by Anonymousreply 3006/21/2012

Do Judy's children get any money off of royalties for her work?

by Anonymousreply 3106/21/2012

"....But who, in her circle, could have swooped in and fixed it all? Kay Thompson?"

No one could have helped her by the mid-1960s. By the last few years, Garland have alienated virtually everyone in her life. She was a drug addict; drugs came before her family, friends, career.

The problems were deeper than a lack of money. Judy Garland was hardly the only woman from that era, in and out of show business, who had a husband handling the family money.

It's amazing that her network TV series turned out so well--critically, if not in the rating. The people who worked on that weekly 1963-64 show deserve a huge amount of credit for getting her to perform at such a high level.

by Anonymousreply 3206/21/2012

"weep no more my ladies......."

by Anonymousreply 3306/21/2012

[quote]They pushed the poor thing onstage if she could even marginally stand upright. It was all about money.

This is what happened to Whitney Houston.

by Anonymousreply 3406/21/2012

This guy gargles "Over the Rainbow" with a mouth full of cum-

by Anonymousreply 3506/21/2012

I saw her in concert in 1974 and she was TURBLE. Just TURBLE!

by Anonymousreply 3606/21/2012

[quote] I can see why someone like Celine Dion is so despised by so many gays.

People despise Celine because she's a screechy hag and a robot.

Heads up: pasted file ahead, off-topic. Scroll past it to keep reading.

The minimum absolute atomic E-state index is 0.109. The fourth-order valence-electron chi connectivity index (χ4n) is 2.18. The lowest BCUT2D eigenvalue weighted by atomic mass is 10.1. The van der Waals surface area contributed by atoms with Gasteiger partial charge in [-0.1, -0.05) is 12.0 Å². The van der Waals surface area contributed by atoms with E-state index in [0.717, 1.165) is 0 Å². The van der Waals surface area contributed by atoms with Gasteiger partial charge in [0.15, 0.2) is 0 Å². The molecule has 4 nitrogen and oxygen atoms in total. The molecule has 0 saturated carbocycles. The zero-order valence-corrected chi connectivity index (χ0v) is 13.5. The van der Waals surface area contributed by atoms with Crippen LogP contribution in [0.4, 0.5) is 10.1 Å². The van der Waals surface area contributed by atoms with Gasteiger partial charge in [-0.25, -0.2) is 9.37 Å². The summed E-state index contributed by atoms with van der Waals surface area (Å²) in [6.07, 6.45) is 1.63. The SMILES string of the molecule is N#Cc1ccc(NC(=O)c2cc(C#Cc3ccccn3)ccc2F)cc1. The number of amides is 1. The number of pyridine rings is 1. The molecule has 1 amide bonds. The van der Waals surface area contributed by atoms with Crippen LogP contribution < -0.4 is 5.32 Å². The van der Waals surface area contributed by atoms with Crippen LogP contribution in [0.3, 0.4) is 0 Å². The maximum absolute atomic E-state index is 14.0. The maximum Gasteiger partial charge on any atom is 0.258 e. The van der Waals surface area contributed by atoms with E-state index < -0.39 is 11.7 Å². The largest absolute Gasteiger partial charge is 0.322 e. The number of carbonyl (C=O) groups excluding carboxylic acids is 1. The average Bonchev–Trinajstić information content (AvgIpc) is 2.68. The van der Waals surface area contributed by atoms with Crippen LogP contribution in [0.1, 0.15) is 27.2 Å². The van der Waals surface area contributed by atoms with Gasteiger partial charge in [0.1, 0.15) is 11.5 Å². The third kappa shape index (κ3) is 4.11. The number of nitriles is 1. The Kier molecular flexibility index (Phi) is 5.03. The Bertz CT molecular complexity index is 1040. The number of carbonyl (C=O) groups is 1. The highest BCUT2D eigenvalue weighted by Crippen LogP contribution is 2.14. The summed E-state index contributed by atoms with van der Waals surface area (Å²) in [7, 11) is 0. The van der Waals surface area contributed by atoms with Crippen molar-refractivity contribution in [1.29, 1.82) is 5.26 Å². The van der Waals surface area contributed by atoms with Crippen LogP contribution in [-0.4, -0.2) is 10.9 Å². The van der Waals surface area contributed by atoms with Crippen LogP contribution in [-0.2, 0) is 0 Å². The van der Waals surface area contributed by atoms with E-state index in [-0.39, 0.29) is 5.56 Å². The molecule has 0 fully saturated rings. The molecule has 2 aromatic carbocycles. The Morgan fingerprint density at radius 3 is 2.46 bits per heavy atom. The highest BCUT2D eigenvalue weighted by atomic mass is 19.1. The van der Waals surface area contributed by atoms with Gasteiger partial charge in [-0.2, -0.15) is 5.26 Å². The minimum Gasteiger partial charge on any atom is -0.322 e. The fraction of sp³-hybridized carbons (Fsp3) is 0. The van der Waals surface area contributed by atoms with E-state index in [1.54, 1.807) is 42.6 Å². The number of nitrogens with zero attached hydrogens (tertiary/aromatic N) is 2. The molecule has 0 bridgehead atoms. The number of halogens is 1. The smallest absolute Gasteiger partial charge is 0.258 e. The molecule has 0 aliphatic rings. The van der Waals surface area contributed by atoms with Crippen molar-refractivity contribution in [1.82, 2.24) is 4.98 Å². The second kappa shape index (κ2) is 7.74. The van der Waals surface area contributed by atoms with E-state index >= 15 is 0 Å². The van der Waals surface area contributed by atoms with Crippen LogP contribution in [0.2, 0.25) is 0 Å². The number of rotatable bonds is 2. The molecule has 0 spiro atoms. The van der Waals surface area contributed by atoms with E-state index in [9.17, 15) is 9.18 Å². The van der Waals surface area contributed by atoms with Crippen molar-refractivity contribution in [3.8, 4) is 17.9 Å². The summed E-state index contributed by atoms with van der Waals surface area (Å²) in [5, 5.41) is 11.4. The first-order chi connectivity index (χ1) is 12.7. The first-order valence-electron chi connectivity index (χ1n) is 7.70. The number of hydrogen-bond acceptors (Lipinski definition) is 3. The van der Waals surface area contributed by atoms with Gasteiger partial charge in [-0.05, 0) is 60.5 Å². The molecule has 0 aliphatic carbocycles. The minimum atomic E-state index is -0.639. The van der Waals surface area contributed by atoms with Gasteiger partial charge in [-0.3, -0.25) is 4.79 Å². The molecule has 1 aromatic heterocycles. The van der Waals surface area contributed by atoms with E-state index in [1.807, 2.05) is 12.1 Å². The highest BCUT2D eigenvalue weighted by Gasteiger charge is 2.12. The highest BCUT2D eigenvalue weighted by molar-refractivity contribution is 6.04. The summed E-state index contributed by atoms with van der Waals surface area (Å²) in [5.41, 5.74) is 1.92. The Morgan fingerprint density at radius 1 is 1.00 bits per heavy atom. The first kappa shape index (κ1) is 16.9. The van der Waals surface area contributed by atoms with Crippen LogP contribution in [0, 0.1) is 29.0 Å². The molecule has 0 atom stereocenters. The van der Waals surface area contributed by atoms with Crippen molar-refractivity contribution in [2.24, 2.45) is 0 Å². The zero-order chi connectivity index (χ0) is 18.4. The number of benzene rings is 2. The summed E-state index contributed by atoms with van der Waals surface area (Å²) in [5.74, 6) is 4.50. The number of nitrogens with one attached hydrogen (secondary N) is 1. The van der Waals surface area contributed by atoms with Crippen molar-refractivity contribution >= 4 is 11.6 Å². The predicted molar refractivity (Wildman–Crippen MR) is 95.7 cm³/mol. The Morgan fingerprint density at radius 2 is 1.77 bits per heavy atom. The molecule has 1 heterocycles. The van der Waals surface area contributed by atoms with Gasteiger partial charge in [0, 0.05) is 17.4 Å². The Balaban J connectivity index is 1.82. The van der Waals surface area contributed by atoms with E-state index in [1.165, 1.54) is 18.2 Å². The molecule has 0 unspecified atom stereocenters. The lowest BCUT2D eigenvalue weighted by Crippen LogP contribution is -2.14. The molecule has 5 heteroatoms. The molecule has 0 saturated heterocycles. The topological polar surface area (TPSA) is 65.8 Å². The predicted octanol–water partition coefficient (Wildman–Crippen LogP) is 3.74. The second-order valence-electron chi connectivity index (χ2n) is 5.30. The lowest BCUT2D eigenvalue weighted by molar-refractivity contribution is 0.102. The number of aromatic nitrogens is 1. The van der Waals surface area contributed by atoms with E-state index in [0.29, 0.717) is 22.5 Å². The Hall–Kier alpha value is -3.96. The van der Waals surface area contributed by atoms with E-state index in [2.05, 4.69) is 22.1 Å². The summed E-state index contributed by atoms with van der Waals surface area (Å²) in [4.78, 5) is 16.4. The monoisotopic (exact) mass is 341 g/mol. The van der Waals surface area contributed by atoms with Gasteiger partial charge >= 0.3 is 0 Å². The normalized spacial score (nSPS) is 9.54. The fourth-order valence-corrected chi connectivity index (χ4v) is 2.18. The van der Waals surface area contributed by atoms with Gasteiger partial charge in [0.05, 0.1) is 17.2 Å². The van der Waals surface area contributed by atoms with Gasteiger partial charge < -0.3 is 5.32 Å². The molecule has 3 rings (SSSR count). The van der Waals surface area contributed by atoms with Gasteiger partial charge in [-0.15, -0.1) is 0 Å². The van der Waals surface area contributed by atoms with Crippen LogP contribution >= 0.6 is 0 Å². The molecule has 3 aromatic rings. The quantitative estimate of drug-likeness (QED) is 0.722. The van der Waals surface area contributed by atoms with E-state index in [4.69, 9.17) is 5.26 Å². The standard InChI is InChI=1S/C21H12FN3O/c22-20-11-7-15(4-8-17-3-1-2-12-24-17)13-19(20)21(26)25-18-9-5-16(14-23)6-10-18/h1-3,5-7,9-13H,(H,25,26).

She could not, if called upon to do so, exercise the vocal restraint or phrasing Garland was a master at, and she could never put anything resembling the emotions that were a hallmark of Garland music.

by Anonymousreply 3806/21/2012

[quote]I saw her in concert in 1974 and she was TURBLE. Just TURBLE!

Not surprising, since Judy died in 1969.

by Anonymousreply 3906/22/2012

June 22nd Today is the anniversary of Judy's death. On this day in 1969 she locked herself in the bathroom of her flat in London and took an overdose of sleeping pills.

we miss your sunshine Judy.

John Fricke's bio about Garland BY MYSELF will be shown tonight on PBS American Masters series.

by Anonymousreply 4006/22/2012

June 22, 1969

Not sure if she took an overdose, or forgot how many were already in her system. Given the way she was living, it's the same thing.

by Anonymousreply 4106/22/2012

Judy bump

by Anonymousreply 4206/22/2012